The systematic generation and retention of records relating to the occupational radiation
protection program are essential to describe the occupational radiation exposure received
by workers and the conditions under which the exposures occurred. Such records have
potential value for medical, epidemiological, and legal purposes.
Regulation 10 C FR 835 (DOE, 1998a) establishes radiation protection program records
requirements. The standard, Radiological Control, Ch. 1. (DOE, 2004), provides guidance
for radiation protection program records.
10 CFR 835 Subpart H requires that records be maintained that document compliance with
10 CFR 835. Subpart H requires specific information on the following types of records:
-- Individual monitoring records
-- Monitoring and workplace records
-- Administrative Records
Most of the required radiological records have established retention periods. The retention
periods are discussed in DOE Order 200.1, Information Management Program (DOE,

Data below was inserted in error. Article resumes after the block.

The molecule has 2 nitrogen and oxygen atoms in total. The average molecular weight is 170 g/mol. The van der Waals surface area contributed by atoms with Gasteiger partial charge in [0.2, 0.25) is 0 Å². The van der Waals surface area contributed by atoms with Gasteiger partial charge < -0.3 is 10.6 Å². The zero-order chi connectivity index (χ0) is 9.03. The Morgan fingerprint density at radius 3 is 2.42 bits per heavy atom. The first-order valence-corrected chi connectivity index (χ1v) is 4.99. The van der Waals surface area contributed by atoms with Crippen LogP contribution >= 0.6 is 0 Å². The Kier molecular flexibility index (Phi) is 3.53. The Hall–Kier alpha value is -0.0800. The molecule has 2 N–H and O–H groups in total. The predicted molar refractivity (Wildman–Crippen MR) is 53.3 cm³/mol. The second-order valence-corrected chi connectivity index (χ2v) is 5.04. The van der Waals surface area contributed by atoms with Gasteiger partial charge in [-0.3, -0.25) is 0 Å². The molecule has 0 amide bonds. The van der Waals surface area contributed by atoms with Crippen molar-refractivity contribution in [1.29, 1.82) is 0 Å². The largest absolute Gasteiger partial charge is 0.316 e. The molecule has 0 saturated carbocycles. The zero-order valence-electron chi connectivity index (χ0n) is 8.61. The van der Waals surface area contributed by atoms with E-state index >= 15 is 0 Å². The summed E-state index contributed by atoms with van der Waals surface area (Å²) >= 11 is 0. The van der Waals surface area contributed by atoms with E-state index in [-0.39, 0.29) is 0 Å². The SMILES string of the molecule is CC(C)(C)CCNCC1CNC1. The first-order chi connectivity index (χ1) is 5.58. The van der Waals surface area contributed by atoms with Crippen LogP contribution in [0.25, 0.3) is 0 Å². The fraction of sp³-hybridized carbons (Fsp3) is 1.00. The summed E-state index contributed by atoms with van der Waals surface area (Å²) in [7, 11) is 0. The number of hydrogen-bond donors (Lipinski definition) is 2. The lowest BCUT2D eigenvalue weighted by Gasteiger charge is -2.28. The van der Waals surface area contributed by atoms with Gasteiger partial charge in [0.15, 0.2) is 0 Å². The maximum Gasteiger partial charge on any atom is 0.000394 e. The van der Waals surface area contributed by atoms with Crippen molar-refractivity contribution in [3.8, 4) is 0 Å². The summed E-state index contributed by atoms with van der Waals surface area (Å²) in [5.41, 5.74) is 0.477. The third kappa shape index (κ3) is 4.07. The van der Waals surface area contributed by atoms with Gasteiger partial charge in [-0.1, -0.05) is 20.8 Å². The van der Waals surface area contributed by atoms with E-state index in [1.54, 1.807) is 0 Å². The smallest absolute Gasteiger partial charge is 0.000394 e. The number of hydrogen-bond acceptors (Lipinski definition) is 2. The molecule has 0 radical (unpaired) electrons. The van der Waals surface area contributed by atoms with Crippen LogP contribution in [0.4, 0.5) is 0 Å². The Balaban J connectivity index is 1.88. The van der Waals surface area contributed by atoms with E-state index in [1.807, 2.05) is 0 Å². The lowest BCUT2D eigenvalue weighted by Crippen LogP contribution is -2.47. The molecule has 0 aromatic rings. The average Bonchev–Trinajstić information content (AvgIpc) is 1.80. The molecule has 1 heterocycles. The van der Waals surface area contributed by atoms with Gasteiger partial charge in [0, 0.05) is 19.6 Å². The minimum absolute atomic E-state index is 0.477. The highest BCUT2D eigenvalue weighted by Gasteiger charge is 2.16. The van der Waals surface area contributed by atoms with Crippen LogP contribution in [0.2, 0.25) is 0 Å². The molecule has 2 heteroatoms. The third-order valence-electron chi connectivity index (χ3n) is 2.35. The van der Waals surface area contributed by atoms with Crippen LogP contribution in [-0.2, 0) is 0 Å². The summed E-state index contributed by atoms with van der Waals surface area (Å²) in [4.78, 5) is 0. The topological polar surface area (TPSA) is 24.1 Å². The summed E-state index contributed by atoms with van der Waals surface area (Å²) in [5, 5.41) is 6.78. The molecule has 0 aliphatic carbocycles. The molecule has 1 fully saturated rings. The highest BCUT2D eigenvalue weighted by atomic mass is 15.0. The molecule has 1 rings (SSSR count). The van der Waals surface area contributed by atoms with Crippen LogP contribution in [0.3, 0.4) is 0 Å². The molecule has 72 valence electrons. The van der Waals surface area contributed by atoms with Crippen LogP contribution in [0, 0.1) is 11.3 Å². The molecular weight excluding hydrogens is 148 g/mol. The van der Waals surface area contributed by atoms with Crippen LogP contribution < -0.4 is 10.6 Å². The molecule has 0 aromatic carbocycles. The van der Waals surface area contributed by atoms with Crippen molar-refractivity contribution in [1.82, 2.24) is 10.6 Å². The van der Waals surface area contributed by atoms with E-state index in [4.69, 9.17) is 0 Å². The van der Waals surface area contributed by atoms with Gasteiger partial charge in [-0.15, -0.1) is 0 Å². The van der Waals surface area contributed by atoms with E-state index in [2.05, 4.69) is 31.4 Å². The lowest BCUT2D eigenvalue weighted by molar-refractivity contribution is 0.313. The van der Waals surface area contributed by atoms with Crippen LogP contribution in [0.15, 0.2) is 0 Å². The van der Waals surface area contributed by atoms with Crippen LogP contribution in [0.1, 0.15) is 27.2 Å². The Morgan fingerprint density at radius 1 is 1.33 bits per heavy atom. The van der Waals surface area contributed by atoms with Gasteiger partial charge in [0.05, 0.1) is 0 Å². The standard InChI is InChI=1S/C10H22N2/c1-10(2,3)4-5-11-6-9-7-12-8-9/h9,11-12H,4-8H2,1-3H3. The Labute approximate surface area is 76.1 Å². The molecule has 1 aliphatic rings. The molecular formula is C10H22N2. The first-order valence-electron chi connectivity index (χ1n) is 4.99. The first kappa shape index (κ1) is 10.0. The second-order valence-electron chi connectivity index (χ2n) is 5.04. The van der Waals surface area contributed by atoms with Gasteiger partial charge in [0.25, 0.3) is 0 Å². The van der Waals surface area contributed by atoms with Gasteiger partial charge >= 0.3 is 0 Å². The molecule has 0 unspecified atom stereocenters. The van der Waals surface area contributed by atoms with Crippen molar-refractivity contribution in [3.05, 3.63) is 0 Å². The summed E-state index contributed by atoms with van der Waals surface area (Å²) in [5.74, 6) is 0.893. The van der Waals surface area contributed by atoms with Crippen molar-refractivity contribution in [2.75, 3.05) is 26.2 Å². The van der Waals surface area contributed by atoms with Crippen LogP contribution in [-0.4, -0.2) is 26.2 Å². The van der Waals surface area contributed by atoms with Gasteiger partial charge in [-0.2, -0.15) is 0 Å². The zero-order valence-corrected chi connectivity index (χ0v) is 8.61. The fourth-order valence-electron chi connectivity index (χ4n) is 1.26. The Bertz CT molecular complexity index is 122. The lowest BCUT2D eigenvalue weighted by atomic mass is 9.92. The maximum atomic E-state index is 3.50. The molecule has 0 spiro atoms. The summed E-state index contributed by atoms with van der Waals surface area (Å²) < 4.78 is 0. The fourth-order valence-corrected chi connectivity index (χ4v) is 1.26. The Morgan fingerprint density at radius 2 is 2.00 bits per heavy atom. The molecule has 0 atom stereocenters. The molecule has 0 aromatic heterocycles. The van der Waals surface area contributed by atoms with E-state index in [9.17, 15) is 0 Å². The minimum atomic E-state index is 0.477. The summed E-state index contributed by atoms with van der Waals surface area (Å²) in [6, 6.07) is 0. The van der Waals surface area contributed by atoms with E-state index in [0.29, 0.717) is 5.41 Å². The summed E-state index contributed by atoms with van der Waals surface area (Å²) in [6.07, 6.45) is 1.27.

1996a). Individual records may be covered by the Privacy Act; the DOE has codified the
Privacy Act in 10 CFR 1008, Records Maintained on Individuals (Privacy Act) (DOE,
Detailed guidance on development and maintenance of a radiological exposure
recordkeeping and reporting system can be found in DOE Implementation Guide G 441.1-
2, Implementation Guides Occupational Radiation Protection Record-keeping and
Reporting (DOE, 1999b).
ALARA AND OPTIMIZATION
The policy of maintaining radiation exposures ALARA has existed in principle since the
early 1940s. The evolution of ALARA into a formal program began in the early 1960s. It is
well to remember that the ALARA approach was applied to radiation protection far earlier
and is much more institutionalized than any comparable approach to other hazards.